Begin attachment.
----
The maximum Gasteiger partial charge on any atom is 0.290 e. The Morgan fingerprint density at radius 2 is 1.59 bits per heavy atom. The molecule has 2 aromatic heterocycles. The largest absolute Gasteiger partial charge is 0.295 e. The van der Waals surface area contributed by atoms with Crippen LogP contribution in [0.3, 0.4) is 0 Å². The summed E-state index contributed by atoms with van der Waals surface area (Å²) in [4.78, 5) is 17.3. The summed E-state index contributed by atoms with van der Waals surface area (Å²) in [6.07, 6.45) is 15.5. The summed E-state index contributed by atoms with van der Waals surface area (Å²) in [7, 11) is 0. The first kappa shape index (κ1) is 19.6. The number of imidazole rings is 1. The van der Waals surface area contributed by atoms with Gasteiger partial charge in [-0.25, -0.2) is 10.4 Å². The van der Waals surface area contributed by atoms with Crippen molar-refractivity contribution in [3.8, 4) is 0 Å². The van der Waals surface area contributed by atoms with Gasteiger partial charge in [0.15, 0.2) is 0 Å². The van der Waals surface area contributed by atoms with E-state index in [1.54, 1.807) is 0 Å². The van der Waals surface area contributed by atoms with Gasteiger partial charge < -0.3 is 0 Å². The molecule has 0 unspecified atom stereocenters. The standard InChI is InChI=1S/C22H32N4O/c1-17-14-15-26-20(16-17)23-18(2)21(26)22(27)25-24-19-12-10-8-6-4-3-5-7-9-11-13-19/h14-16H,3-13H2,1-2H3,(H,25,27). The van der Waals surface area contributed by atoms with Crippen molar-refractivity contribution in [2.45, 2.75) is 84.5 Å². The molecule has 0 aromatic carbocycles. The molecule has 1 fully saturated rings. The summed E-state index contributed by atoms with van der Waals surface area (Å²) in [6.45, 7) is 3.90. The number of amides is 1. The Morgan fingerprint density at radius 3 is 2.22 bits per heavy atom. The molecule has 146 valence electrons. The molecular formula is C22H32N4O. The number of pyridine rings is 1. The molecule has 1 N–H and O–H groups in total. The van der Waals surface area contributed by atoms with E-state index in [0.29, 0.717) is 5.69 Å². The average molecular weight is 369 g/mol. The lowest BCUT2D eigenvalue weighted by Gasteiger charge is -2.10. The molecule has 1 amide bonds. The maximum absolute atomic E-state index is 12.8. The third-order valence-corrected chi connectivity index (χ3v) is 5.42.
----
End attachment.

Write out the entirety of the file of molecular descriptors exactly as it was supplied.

The maximum Gasteiger partial charge on any atom is 0.290 e. The Morgan fingerprint density at radius 2 is 1.59 bits per heavy atom. The molecule has 2 aromatic heterocycles. The largest absolute Gasteiger partial charge is 0.295 e. The van der Waals surface area contributed by atoms with Crippen LogP contribution in [0.3, 0.4) is 0 Å². The summed E-state index contributed by atoms with van der Waals surface area (Å²) in [4.78, 5) is 17.3. The summed E-state index contributed by atoms with van der Waals surface area (Å²) in [6.07, 6.45) is 15.5. The summed E-state index contributed by atoms with van der Waals surface area (Å²) in [7, 11) is 0. The first kappa shape index (κ1) is 19.6. The number of imidazole rings is 1. The van der Waals surface area contributed by atoms with Gasteiger partial charge in [-0.25, -0.2) is 10.4 Å². The van der Waals surface area contributed by atoms with Crippen molar-refractivity contribution in [3.8, 4) is 0 Å². The van der Waals surface area contributed by atoms with Gasteiger partial charge in [0.15, 0.2) is 0 Å². The van der Waals surface area contributed by atoms with E-state index in [1.54, 1.807) is 0 Å². The van der Waals surface area contributed by atoms with Gasteiger partial charge < -0.3 is 0 Å². The molecule has 0 unspecified atom stereocenters. The standard InChI is InChI=1S/C22H32N4O/c1-17-14-15-26-20(16-17)23-18(2)21(26)22(27)25-24-19-12-10-8-6-4-3-5-7-9-11-13-19/h14-16H,3-13H2,1-2H3,(H,25,27). The van der Waals surface area contributed by atoms with Crippen molar-refractivity contribution in [2.45, 2.75) is 84.5 Å². The molecule has 0 aromatic carbocycles. The molecule has 1 fully saturated rings. The summed E-state index contributed by atoms with van der Waals surface area (Å²) in [6.45, 7) is 3.90. The number of amides is 1. The Morgan fingerprint density at radius 3 is 2.22 bits per heavy atom. The molecule has 146 valence electrons. The molecular formula is C22H32N4O. The number of pyridine rings is 1. The molecule has 1 N–H and O–H groups in total. The van der Waals surface area contributed by atoms with E-state index in [0.29, 0.717) is 5.69 Å². The average molecular weight is 369 g/mol. The lowest BCUT2D eigenvalue weighted by Gasteiger charge is -2.10. The molecule has 1 amide bonds. The maximum absolute atomic E-state index is 12.8. The third-order valence-corrected chi connectivity index (χ3v) is 5.42.